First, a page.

30 minutes north-east of Birmingham, UK, is the small English village of Twycross. Population: 850. 100km from the nearest sea.
Yet tucked away in the countryside behind bark, bricks and glass, lies Rare Studios. And as you pass by real life statues of British gaming history – Banjo, Conker, Joanna Dark – and into the lobby, Rare’s latest adventure emerges.
Here in Twycross, where the sea is nothing more than a romantic idea, lies a home for pirates, treasure hunters, merchants and seers.
Once you enter the lobby of the unassuming brick-and-glass building, it isn’t the studios past successes that are championed, but Sea of Thieves: Rare’s new multiplayer action-adventure game where you voyage around the world as a pirate, collecting treasures, hunting long-dead captains and tinkering with your ship.
Banners hang from the ceiling with pirate murals and a skeleton in traditional pirate garb reclines in a chair.
The centrepiece of the lobby is a large flatscreen TV, showing various livestreams of Sea of Thieves.
Above it, a mural in sea blue is printed, with a simple message:
“Players Creating Stories Together”
When you strip back Sea of Thieves to its absolute bare minimum – take away the ships, the pirates, the islands, the treasure, the art – that is what the game is all about.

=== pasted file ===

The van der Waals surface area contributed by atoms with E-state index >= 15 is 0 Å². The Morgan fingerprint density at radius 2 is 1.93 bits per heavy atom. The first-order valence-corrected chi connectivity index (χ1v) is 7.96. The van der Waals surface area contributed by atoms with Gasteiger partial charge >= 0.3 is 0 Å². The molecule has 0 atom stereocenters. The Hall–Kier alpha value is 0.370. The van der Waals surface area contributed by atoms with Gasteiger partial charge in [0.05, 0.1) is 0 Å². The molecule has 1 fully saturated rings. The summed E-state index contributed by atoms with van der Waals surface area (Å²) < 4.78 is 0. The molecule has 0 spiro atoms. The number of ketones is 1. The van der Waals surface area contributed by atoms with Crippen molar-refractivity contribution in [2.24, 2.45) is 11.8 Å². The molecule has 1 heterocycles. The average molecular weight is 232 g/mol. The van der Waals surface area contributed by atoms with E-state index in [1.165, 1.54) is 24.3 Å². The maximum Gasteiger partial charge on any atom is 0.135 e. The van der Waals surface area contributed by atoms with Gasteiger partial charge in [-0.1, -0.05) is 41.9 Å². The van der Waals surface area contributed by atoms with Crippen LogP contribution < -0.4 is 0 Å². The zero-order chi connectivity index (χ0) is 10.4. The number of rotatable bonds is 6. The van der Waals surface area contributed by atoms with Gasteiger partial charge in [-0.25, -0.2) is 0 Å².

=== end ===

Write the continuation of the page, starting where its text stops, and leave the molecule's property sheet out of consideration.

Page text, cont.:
When I arrive, Rare is in the midst of a Closed Beta, the first time that they’ve allowed Sea of Thieves to be streamed on platforms such as Twitch and Mixer.
The energy is infectious.
The development team’s enthusiasm is bubbling over, janky connection errors aside, with how well the game has been performing – how it has jumped to the top of Twitch and Mixer’s top 10, how people are playing it, the avalanche of content that has hit their social media platforms and how well it has been received.
Walking through the corridors, there’s a heady air of anticipation. It’s as if every Rare employee is glued to the closest screen. The team’s excitement borders on addiction, many of their conversations in passing are discussing a stream or a clip or a GIF they saw the night before.
They’re experiencing Sea of Thieves for the first time again. It’s written on their faces – every smile, laugh. Every excited “did you see the guy that…?” and “when she took the…” and “I couldn’t believe they…”
Throughout the day, I get a chance to play Sea of Thieves several times and in the late afternoon, I sit down with the creative team leading the way on the pirate adventure.
They’re overflowing with information about their title and, in due course, I learn a lot about Sea of Thieves, but I also learn a lot about them – a team so passionate about creating a new space to play in, about ensuring their audience’s fantasies are fulfilled and about curating the experience for their diverse player base.
The buzz is real. Every person you walk past in the hallway believes they’re about to uncover some buried treasure. Perhaps they’ll even strike gold.
When I sit down to speak to Rare employees, that’s the overwhelming feeling that I get.
Design Director, Mike Chapman
When he was a young boy, Mike Chapman wanted to be a Walt Disney Imagineer. More than anything in the world, Chapman wanted to play a role in crafting the experience you get when you walk through those giant gates that border Disneyland.